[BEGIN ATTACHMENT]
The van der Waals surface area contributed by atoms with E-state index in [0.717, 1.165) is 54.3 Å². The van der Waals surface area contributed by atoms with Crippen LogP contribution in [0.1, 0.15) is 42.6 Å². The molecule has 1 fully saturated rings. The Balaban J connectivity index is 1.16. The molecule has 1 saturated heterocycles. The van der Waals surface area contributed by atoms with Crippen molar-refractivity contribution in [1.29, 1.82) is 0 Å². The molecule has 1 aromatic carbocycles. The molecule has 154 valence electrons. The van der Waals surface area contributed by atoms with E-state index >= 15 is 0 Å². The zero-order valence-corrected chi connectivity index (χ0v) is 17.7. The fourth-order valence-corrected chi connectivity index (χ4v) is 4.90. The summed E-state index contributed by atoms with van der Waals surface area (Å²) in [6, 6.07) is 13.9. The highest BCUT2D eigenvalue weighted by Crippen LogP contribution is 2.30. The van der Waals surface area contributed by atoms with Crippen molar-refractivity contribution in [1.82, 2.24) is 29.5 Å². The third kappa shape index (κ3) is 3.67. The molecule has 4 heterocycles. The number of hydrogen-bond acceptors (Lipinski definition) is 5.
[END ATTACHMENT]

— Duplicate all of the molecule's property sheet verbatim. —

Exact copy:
The van der Waals surface area contributed by atoms with E-state index in [0.717, 1.165) is 54.3 Å². The van der Waals surface area contributed by atoms with Crippen LogP contribution in [0.1, 0.15) is 42.6 Å². The molecule has 1 fully saturated rings. The Balaban J connectivity index is 1.16. The molecule has 1 saturated heterocycles. The van der Waals surface area contributed by atoms with Crippen molar-refractivity contribution in [1.29, 1.82) is 0 Å². The molecule has 1 aromatic carbocycles. The molecule has 154 valence electrons. The van der Waals surface area contributed by atoms with E-state index >= 15 is 0 Å². The zero-order valence-corrected chi connectivity index (χ0v) is 17.7. The fourth-order valence-corrected chi connectivity index (χ4v) is 4.90. The summed E-state index contributed by atoms with van der Waals surface area (Å²) in [6, 6.07) is 13.9. The highest BCUT2D eigenvalue weighted by Crippen LogP contribution is 2.30. The van der Waals surface area contributed by atoms with Crippen molar-refractivity contribution in [1.82, 2.24) is 29.5 Å². The third kappa shape index (κ3) is 3.67. The molecule has 4 heterocycles. The number of hydrogen-bond acceptors (Lipinski definition) is 5.